In 1919 Burge was appointed to succeed Charles Gore as bishop of Oxford. By this time his position was established, and his fitness for the episcopal bench had become clear to all. The only doubt was whether his health would be equal to his new duties. He was welcomed at Oxford, which his old connexion with the university made familiar to him. He was appointed to the see at a time when changes were impending both in the life of the Church and in that of the university. His influence in the inner circles of the Church grew, and he was more and more consulted by those in responsible positions in the state, especially upon questions of educational reform. Burge made himself beloved by his clergy because he combined the qualities of fairness, sympathy, and simplicity in a high degree. He had also a good memory for names and faces, and could pick up quickly the threads of conversation with people whom he had once met. He was an admirable counsellor, so that men naturally went to him for guidance, confident that they would secure his sympathetic attention. In the questions that from time to time caused divided opinions in the Church his attitude was marked by the same breadth of view. He took pains to understand the opinions of those with whom he was not in complete agreement, he was singularly free from prejudice, and was always willing to learn by experience.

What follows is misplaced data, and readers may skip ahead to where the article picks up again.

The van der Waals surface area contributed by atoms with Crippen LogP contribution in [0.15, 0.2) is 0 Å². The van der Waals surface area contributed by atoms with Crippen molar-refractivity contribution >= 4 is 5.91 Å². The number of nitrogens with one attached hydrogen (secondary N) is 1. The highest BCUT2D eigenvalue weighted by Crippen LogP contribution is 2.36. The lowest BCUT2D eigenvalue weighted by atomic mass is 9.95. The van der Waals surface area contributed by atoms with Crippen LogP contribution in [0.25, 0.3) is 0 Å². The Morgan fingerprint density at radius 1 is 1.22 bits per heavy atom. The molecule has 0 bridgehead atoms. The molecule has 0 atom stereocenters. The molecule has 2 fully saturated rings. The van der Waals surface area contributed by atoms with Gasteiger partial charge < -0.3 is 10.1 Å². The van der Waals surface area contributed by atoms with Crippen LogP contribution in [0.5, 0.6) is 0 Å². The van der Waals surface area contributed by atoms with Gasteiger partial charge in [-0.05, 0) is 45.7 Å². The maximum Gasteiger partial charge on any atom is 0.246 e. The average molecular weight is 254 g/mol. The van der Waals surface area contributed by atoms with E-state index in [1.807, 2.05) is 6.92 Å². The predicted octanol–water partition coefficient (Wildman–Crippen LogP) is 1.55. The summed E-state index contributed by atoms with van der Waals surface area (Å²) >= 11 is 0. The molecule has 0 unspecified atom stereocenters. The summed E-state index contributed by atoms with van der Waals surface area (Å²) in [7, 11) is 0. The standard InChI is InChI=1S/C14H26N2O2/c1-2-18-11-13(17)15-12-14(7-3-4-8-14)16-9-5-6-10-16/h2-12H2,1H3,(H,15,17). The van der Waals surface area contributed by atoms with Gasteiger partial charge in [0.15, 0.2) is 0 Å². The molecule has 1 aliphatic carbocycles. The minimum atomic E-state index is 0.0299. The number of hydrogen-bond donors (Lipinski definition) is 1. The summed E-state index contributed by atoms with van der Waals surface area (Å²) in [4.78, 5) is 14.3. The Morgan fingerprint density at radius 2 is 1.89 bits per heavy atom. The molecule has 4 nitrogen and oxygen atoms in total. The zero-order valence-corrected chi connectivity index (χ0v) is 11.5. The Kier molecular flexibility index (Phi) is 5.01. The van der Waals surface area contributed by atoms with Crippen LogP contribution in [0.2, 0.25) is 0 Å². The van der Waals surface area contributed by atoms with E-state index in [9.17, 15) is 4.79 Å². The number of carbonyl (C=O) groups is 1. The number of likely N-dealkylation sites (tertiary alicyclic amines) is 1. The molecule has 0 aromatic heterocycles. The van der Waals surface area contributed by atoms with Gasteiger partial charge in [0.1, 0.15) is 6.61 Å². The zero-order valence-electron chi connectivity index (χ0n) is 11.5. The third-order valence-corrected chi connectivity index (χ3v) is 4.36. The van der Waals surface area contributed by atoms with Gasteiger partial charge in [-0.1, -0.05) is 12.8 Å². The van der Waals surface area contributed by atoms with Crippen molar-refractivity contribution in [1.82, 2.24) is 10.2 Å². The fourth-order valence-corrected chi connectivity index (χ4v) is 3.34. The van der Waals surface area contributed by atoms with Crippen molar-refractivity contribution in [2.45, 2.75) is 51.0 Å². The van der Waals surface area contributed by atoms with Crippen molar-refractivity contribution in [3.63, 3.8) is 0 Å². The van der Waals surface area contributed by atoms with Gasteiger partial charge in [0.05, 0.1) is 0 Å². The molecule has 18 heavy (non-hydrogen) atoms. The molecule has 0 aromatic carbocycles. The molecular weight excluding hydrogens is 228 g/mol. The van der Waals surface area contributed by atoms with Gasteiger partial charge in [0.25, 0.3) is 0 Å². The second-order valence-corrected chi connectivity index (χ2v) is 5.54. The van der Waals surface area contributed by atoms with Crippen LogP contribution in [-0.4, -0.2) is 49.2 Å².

In 1907 Burge was elected an honorary fellow of his college, and from 1911 he was sub-prelate of the Order of St. John of Jerusalem in England. In 1918 he was appointed clerk of the closet in ordinary to King George V; he was select preacher at Oxford from 1899 to 1902 and from 1920 to 1921.
Burge's health was undermined by repeated attacks of influenza, which weakened him, and during his latter years, although he never relaxed his labours, he was not a robust man. He died of pneumonia 10 June 1925.
Burge married in 1898 Evelyn, youngest daughter of Dr. James Franck Bright [qv.], master of University College, Oxford, and had one son and one daughter.
An oil portrait of Burge, painted by George Harcourt in 1921, is at the Diocesan House, Carshalton; replicas are at Winchester College and the Old Rectory, Huish, Wiltshire. A posthumous oil portrait is at Cuddesdon College. A cartoon by Spy appeared in Vanity Fair 2 July 1903.
The Times, 11 June 1925
Contributor: A. Cochrane.